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Wonder Woman Should/Should Not Wear Pants – A Costume Evolution Infographic

When I look at HalloweenCostumes’ “The Evolution of Wonder Woman” infographic, the first thing I notice is that it took dang near 70 years for Wonder Woman’s classic comic book costume to add pants. Granted, she had pants in the 1974 Cathy Lee Crosby TV movie, but that version of the character was Wonder Woman in name only. Plus, the fact that she started out wearing shorts in the early days was progressive for the time. Still, 70 years of no pants. Her legs must have been so cold for so long.

Actually, there’s an explanation for that, from Justice League Unlimited:

That settles that, and you’d do well to keep it in mind when you watch Gal Gadot’s Wonder Woman in Batman v Superman: Dawn of Justice. She can rock the skirt and Xena breastplate because she’s got those good Amazon genes.

However, for the majority of Wonder Woman’s history any suggestion that maybe she should wear something more practical has misunderstood her place as a feminist icon. As Tim Hanley wrote in Wonder Woman Unbound, “She is as important and beloved as the most famous superheroine of all time, a bastion of female representation in a male-dominated genre, but she’s a symbol more than a living, vibrant character […] She’s become a blank slate to which we attach our modern ideas.”

But those modern ideas don’t always agree about whether or not her costume is antiquated or classic. When DC tried to modernize her in response to the women’s movement of the early 70s Gloria Steinem successfully campaigned for them to bring back the old Wonder Woman, and when Wonder Woman finally gained a pair of jeans in 2010 Steinem again fired back that “jeans give us the idea that only pants can be powerful – tell that to the Greek warriors and Sumo wrestlers.”

She can’t have pants because of tradition, i.e., that’s not how we popularly picture here. She can’t have pants because of feminism, i.e., it would imply that wearing a skirt makes you less powerful. She can’t have pants because of historical accuracy, i.e., the Amazons and Greek female warriors didn’t wear pants.

Or so the arguments have gone over the years. However, and this is a story I’ve told before, my nephew first saw Wonder Woman in an episode of Justice League we watched together when he was six. He quickly turned to me and asked, “Why is she just wearing her underwear?” He’d later ask me something similar about Superman (“Why is he wearing his underwear on the outside?”), the Hulk (“Why don’t his pants rip off?”) and Supergirl (“How does her skirt stay down when she’s flying?”).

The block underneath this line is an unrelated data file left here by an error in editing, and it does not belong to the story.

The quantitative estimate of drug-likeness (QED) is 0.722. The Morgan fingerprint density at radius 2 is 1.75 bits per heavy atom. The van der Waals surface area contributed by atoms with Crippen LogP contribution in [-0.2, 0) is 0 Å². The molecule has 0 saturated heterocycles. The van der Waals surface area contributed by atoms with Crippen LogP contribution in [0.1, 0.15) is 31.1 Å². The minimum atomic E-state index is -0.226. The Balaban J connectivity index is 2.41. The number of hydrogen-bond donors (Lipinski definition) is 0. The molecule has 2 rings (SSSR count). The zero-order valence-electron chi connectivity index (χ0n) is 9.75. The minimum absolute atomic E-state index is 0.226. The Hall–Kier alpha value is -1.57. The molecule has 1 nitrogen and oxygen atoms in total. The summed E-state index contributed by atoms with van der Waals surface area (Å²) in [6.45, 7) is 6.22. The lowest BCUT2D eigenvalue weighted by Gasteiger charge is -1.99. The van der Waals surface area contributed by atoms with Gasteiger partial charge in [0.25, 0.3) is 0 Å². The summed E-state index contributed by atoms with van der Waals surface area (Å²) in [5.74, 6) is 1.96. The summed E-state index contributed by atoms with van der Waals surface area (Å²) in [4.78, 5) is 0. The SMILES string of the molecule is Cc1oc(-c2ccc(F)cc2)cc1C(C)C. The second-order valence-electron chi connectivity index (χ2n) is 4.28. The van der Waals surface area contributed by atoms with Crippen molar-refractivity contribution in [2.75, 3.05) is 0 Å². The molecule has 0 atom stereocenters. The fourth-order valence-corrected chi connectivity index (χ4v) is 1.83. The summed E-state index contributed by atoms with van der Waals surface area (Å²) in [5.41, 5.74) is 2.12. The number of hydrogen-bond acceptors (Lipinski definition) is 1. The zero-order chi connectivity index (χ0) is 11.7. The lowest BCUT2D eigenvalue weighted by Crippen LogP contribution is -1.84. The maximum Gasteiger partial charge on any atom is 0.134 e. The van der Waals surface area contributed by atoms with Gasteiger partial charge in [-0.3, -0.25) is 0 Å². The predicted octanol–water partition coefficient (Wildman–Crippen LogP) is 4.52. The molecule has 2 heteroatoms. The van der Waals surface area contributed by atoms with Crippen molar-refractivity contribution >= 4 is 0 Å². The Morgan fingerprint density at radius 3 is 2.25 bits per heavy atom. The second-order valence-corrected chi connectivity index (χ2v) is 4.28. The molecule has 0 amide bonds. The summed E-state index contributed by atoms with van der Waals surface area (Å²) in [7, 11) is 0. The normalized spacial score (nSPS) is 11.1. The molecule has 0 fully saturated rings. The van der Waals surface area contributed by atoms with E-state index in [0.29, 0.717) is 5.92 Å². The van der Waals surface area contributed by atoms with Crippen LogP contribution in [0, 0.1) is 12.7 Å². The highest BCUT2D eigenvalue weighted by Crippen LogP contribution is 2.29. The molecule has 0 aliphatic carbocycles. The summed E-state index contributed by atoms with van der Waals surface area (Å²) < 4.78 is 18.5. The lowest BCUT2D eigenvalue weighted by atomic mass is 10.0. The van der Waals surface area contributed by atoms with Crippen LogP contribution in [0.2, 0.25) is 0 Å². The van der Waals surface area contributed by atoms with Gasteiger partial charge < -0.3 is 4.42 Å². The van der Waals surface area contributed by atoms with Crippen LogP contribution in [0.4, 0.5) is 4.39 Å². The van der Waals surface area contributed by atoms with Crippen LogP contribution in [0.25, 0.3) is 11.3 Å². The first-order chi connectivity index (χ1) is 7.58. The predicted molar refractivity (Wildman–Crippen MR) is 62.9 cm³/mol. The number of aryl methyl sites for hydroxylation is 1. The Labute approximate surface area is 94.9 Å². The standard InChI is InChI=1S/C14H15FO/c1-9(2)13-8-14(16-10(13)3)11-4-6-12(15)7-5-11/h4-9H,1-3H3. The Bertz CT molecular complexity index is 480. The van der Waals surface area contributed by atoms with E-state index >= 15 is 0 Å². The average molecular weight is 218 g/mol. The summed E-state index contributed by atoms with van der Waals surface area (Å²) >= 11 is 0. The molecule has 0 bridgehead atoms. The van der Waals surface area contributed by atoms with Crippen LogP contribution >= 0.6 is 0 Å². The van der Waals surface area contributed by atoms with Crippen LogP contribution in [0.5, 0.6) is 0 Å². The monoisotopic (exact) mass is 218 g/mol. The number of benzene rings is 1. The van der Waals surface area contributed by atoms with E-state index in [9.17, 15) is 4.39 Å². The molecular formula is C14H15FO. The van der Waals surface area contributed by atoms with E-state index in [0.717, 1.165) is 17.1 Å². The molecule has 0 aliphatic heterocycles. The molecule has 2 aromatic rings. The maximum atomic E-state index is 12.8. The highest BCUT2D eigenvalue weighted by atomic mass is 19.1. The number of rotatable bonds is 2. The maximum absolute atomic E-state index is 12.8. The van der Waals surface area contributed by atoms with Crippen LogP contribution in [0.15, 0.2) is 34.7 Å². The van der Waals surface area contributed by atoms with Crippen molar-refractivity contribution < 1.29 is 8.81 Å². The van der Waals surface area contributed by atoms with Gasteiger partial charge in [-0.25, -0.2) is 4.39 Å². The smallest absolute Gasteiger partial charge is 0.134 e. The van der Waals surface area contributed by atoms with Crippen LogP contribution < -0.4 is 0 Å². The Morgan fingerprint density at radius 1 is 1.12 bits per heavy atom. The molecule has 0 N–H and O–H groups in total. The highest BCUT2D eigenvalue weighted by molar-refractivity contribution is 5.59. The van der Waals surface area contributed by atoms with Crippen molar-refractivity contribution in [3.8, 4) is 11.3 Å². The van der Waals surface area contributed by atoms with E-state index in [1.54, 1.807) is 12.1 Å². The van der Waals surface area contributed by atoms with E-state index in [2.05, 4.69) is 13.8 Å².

Those are some of the classic superhero questions, just the same as “Who would win in a fight – Batman or Superman? Captain America or Iron Man?” To my nephew, Wonder Woman’s costume wasn’t a bastion of femininity nor a historical artifact from Greece. He just wanted to know, from a practical standpoint, why she’d dress like that. “Because that’s just what Wonder Woman looks like” was an insufficient answer.

Justice League commented on it:

As did the animated film Justice League: War:

Superhero costumes, I ultimately told my nephew, have to look cool, regardless of whatever larger symbolic or nostalgic meaning we ascribe to them. So gaze through HalloweenCostume’s Evolution of Wonder Woman and decide which look was the coolest. Is the pants/briefs issue not at all important to you? Is Gal Gadot’s Xena-esque version the best of the bunch? Or are you a sucker for the classic Lynda Carter costume?




    1. Shamefully, I must admit that I didn’t even pay attention to her hair when I looked at the infographic because I was focusing on the costume. However, as soon as I saw your comment I looked back and realized you were right: that hair deserved to be mentioned. Look how big it got in the 70s and 90s!

  1. I’ve always wanted Wonder Woman to wear pants. I quite like her outfit in Injustice. However, her wearing pants has nothing to do with feminism or being cold, but armor. Exposed legs means one more weak spot. Give me armor, I’d like to avoid the cuts and scrapes of battle.

    1. I know, right? To me, it’s completely a question of practicality. I’m not concerned about her showing too much skin or the feminist iconography of the Wonder Woman image. I just look at her and think roughly the same thing you did, “Exposed legs means one more weak spot. Give me armor, I’d like to avoid the cuts and scrapes of battle.” The cold part of it I mentioned in the article was just a joke.

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